China’s Huadian Fuxin will slow wind farm expansion and seek power-swap deals
Huadin wants to pump more of its power into the grid system.
Huadian Fuxin Energy, — the renewable energy unit of one of China’s biggest state-owned power generators China Huadian Group — will slow wind-farm installations due to ongoing power-grid bottlenecks.
The company will also seek to ‘swap’ power allocations with coal-fired producers. The aim would be to pump more wind-generated energy into the grid and sell it in central and eastern China.
Such moves would lessen the amount of energy from coal and require other generators to decrease output.
Grid operators’ approval is also needed.
“We will offer to pay the coal-fired producers sums equivalent to or slightly higher than their profit margins, so that they are no worse, or better off,” Fuxin chairman Fang Zheng said in an interview.
Subsidised wind power prices are higher than those of coal-fired power.
Fang said making such deals is worthwhile, even if the net benefit amounts to only “a few fen” per kilo-watt-hour, after paying off the coal plants. Wholesale on-grid coal-fired power prices generally range between 40 and 50 fen per kilowatt hour.
Some 19 per cent of Fuxin’s wind power output was not taken up by the grid and went wasted last year due to the bottlenecks last year. That compared with 11.3 per cent in 2014.
Most of Huadian’s wind farms are in northern China, a region that suffers from the worst grid capacity shortages.
The national wind-power wastage rate was 15 per cent last year compared with 8 per cent in 2014.
Fang said Fuxin will not start any new wind farm projects this year in the worst-hit provinces of Gansu, Jilin and Heilongjiang as well as the Xinjiang Uygur autonomous region.
Fuxin shifted its development focus to eastern, central and southern China last year. It is now looking for those territories to account for 40 to 50 per cent of total wind generation capacity, up from less than 20 per cent now.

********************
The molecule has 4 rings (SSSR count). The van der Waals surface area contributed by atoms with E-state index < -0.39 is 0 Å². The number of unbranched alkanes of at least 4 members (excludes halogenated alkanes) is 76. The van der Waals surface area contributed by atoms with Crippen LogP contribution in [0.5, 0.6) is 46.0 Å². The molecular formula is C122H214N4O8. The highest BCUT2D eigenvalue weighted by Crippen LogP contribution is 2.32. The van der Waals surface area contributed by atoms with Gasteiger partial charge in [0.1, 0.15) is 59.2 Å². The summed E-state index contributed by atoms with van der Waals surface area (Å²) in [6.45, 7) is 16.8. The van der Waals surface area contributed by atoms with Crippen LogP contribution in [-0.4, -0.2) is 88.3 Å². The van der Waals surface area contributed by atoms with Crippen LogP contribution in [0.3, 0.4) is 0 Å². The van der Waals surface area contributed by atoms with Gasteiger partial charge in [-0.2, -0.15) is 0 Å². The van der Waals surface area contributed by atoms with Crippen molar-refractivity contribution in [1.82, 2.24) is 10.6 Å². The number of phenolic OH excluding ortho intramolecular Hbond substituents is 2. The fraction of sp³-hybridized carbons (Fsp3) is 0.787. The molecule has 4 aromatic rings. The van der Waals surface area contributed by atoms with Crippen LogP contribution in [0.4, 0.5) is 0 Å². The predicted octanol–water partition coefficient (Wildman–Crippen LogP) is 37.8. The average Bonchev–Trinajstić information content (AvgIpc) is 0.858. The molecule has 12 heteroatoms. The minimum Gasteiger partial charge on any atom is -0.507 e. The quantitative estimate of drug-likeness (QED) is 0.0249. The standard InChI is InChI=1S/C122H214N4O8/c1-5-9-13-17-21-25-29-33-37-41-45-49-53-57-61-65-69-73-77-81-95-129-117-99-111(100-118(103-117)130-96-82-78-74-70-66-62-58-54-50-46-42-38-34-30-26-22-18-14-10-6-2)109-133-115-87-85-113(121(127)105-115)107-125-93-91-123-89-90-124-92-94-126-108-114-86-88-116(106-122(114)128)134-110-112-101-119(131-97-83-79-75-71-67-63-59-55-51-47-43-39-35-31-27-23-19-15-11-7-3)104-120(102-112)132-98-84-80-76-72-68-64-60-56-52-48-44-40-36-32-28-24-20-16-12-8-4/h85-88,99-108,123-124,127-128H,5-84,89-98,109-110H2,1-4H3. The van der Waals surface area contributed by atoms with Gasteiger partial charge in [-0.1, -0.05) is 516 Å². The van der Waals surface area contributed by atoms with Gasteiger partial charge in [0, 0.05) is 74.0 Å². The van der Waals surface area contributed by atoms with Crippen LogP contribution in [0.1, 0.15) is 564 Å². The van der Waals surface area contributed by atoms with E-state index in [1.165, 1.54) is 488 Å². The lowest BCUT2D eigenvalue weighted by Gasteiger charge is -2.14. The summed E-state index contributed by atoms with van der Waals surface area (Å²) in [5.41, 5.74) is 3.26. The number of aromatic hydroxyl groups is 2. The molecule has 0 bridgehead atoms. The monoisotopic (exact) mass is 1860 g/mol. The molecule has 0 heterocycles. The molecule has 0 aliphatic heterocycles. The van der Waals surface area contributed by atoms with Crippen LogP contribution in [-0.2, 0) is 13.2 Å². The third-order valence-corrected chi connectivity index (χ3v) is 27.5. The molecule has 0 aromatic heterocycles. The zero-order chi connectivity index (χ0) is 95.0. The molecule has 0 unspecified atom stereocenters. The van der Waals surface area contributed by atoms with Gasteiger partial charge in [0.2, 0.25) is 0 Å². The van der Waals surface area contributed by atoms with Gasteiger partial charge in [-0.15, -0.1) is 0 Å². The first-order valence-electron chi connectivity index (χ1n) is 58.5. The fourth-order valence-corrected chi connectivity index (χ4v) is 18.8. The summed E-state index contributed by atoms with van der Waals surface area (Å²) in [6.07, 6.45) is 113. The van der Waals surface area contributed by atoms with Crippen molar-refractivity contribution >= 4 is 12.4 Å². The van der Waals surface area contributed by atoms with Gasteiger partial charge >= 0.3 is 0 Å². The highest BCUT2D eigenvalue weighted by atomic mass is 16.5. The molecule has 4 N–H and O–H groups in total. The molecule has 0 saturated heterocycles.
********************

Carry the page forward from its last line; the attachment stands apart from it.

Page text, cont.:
The company plans to add 1 to 1.2 gigawatts (GW) of new wind farms this year, 75 per cent of which will be in the central, eastern and southern China. It added 1.53 GW last year.
The slow down mirrored an industry trend.
Fang forecasted China’s total wind farms installation would fall to 25 GW this year from 38 GW last year because regulated power prices have been cut.
Generation by Huadian the end of last year comprised 3.6 GW from coal-fired power, 2.5 GW from water, 0.8 GW by solar and 0.5 GW out of natural gas. It owns minority stakes in two nuclear power projects.
Fuxin last month posted a 1.8 per cent rise in net profit of 1.9 billion yuan. Revenue rose 10.4 per cent to 15.35 billion yuan.
Higher profit from water-, wind-, solar- and gas generated power was almost entirely offset by lower profit from coal-fired generation. Utilisation of the company’s coal-fired plants dropped 20 per cent due to weak power demand and rapid coal and nuclear power supply growth in Fujian province, where all its coal-fired plants are located.
The shut down of a small plant also contributed to the decline.
Fang forecast Fujian’s power demand growth will grow up to 3 per cent this year, after diving to 1 per cent last year from 9 per cent in 2014.
He said Fuxin’s coal-fired plants’ average utilisation is expected to fall further to between 3,900 and 4,000 hours this year, or below 50 per cent their capacity.
Last year’s utilisation slumped 20 per cent to 4,011 hours.
“We believe power [generation] overcapacity in Fujian is a key risk,” Dennis Ip, head of utilities and renewables research at Daiwa Capital Markets, said in a report. He cited Fuxin management’s projection of an average 5 per cent power generation growth in the five years to 2020 and “accelerated” coal-fired and nuclear power capacity between this year and 2018.